By Jai-Leen James, Contributing Reporter
MIAMI BEACH, FLORIDA – Henk Ovnik, the first-ever ambassador for water worldwide, came to Miami-Dade County to discuss sea level rise Tuesday, May 21st. The Miami-Dade County Office of Resilience and the Consulate General of the Kingdom of the Netherlands hosted a student workshop and press conference on seal level rise adaptation.
The event took place at the Perez Art Museum in Miami. Students paired with engineering, climate change, architecture, urban design and public policy professionals to brainstorm innovative methods that Miami-Dade can use to combat rising sea levels in the next forty years.
Ovink was appointed in 2015 by the Government of the Netherlands as the first special envoy for international water affairs. The first ever in this position, Ovnik travels around the world advocating water awareness and surveying resiliency plans. He shares insight on the world’s pressing needs on water.
“I’m very impressed with how they’re dealing with the issue in Miami Beach. They’re building a smarter, more redundant system,” Ovnik said about the city’s resiliency efforts.
“They’re incrementally preparing the island, with bigger roads, better pumping systems, and raising critical infrastructure so when water levels rise, they’ll avoid shutdown or catastrophe. That’s a very intelligent way of preparing their space for future uncertainties.”
Ovink admitted, “Of course, you can also take a more critical approach; you can’t do this island by island, you need to take a regional approach. But the incremental, high-quality, safety approach is to be applauded.”
According to a new study by the Proceedings of the National Academy of Sciences, global sea levels could rise by over six feet by 2100.
Climate change according to Flood IQ, between 2005 to 2017, Miami Beach saw a loss in property value of more than $300 million – the second highest in the nation. In the future as sea levels continue to rise, more than seven million lives and trillions of dollars in real estate are at serious risk.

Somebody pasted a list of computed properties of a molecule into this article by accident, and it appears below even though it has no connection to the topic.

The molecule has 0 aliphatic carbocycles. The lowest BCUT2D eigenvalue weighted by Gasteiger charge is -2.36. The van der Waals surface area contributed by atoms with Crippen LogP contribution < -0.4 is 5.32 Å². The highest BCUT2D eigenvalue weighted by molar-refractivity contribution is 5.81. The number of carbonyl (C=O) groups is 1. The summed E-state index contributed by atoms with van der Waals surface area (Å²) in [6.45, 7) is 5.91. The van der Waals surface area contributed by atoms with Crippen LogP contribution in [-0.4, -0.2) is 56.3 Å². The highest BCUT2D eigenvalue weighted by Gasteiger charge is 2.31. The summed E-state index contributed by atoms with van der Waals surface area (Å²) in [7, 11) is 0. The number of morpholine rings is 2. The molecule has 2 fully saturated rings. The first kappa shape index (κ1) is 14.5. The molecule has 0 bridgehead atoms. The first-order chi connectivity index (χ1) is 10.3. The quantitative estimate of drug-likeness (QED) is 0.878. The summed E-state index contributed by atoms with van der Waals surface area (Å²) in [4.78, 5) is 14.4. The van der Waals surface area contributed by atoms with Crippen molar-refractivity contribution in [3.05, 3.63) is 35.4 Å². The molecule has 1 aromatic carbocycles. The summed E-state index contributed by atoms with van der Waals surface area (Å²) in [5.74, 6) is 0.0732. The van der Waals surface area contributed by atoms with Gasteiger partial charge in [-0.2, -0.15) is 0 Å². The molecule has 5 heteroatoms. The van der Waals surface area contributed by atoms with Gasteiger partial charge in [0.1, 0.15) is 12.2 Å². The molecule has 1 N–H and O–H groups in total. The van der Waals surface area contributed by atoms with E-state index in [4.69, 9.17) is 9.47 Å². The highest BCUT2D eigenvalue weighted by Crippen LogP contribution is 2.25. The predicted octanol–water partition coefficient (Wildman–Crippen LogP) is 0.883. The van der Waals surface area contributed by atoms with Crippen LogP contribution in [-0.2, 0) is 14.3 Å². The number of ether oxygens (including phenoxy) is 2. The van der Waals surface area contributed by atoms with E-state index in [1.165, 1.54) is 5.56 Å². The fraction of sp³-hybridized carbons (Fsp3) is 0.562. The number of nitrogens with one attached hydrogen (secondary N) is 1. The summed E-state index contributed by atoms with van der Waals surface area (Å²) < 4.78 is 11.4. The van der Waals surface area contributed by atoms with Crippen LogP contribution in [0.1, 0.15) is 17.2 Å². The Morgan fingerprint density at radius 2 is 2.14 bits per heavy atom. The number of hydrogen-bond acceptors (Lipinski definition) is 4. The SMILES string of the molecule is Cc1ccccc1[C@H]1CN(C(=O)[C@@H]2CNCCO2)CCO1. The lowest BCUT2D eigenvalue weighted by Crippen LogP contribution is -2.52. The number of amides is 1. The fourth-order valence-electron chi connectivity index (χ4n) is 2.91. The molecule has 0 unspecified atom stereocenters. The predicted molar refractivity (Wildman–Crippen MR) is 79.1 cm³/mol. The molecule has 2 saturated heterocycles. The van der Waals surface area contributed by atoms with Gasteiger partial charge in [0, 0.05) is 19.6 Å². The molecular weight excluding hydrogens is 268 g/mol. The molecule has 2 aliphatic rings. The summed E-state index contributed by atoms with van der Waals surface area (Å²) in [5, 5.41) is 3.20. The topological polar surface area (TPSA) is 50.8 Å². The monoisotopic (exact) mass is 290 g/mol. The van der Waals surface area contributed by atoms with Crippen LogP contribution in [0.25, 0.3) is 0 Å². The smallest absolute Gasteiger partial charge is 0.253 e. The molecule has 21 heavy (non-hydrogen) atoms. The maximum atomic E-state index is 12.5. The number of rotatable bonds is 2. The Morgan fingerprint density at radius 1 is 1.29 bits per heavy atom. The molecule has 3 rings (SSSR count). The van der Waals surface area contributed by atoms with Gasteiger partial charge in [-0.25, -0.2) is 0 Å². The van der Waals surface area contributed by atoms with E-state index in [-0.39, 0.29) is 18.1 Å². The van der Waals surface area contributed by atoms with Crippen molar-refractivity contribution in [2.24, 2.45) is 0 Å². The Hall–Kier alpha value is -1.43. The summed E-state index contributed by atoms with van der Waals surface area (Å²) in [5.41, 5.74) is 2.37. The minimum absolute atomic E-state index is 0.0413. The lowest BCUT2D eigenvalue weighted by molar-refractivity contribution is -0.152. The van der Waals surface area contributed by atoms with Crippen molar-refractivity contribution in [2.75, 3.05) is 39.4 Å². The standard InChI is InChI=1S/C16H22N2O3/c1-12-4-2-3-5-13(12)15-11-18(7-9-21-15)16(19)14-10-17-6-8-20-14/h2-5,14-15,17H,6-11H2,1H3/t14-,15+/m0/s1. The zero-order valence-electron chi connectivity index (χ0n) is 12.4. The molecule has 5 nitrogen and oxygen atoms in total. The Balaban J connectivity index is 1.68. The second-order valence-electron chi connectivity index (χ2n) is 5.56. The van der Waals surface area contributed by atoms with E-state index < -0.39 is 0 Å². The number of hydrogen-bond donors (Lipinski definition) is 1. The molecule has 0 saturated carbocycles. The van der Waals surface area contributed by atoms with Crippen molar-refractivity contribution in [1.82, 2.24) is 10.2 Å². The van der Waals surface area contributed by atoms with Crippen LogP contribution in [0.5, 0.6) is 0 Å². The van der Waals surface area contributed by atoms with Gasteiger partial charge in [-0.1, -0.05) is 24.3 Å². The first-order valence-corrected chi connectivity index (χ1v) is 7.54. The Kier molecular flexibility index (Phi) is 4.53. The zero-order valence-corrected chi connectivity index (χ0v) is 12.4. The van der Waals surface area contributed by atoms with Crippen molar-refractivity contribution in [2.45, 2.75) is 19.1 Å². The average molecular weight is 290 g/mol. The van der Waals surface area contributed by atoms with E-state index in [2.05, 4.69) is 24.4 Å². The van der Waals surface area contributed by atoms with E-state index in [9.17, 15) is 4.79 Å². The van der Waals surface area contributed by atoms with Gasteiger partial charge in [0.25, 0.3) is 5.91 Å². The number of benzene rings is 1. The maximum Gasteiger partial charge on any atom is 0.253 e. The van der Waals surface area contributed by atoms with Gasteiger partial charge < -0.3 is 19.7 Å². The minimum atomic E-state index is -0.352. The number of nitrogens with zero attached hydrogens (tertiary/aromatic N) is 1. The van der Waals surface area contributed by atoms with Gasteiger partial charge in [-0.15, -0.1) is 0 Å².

The Dutch government has been battling sea level rise for nearly a thousand years. 26 percent of the Netherlands is below sea level. In January 1953, a North Sea storm flooded 500 square miles of the Netherlands and killed nearly two thousand people.
Sea levels in Holland are projected to rise more than three feet by the end of the century. Since then, the Dutch government has developed dams, dikes and floodgates to keep the country safe and storm resistant.
“Our research shows the financial assets on the waterfront are increasing and their vulnerability is increasing too,” Ovnik said. “We’re talking trillions of dollars. Miami is always in the top ten of cities with assets at risk.”
“You need to change the mindset and the time frame. The return on investment for developers is too short to take climate change into account.”
“Think about people taking thirty-year mortgages on properties that might be underwater in a few decades.”
“You need to get finance to be the thing that turns the needle towards better investment — can you change the insurance industry and private investors to value things on the long term? I don’t have a crystal ball, so I’m not sure how that happens.”